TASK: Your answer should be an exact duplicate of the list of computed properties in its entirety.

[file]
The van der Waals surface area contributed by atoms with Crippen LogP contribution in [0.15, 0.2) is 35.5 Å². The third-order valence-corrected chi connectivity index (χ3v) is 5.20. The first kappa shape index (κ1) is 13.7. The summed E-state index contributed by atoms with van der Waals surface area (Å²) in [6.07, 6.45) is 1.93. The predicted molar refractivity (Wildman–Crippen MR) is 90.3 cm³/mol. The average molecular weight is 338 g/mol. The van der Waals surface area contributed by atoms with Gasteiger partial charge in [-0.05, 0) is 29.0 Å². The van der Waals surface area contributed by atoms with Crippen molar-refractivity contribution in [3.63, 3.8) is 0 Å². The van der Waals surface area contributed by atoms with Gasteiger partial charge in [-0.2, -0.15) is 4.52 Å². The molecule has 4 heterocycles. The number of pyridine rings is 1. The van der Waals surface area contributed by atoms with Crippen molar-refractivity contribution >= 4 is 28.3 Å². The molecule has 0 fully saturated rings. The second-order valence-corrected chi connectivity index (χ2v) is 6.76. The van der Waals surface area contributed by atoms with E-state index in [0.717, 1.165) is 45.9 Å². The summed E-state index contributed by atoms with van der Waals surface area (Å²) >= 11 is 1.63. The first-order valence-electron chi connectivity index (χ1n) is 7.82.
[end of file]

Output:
The van der Waals surface area contributed by atoms with Crippen LogP contribution in [0.15, 0.2) is 35.5 Å². The third-order valence-corrected chi connectivity index (χ3v) is 5.20. The first kappa shape index (κ1) is 13.7. The summed E-state index contributed by atoms with van der Waals surface area (Å²) in [6.07, 6.45) is 1.93. The predicted molar refractivity (Wildman–Crippen MR) is 90.3 cm³/mol. The average molecular weight is 338 g/mol. The van der Waals surface area contributed by atoms with Gasteiger partial charge in [-0.05, 0) is 29.0 Å². The van der Waals surface area contributed by atoms with Crippen molar-refractivity contribution in [3.63, 3.8) is 0 Å². The van der Waals surface area contributed by atoms with Gasteiger partial charge in [-0.2, -0.15) is 4.52 Å². The molecule has 4 heterocycles. The number of pyridine rings is 1. The van der Waals surface area contributed by atoms with Crippen molar-refractivity contribution >= 4 is 28.3 Å². The molecule has 0 fully saturated rings. The second-order valence-corrected chi connectivity index (χ2v) is 6.76. The van der Waals surface area contributed by atoms with E-state index in [0.717, 1.165) is 45.9 Å². The summed E-state index contributed by atoms with van der Waals surface area (Å²) >= 11 is 1.63. The first-order valence-electron chi connectivity index (χ1n) is 7.82.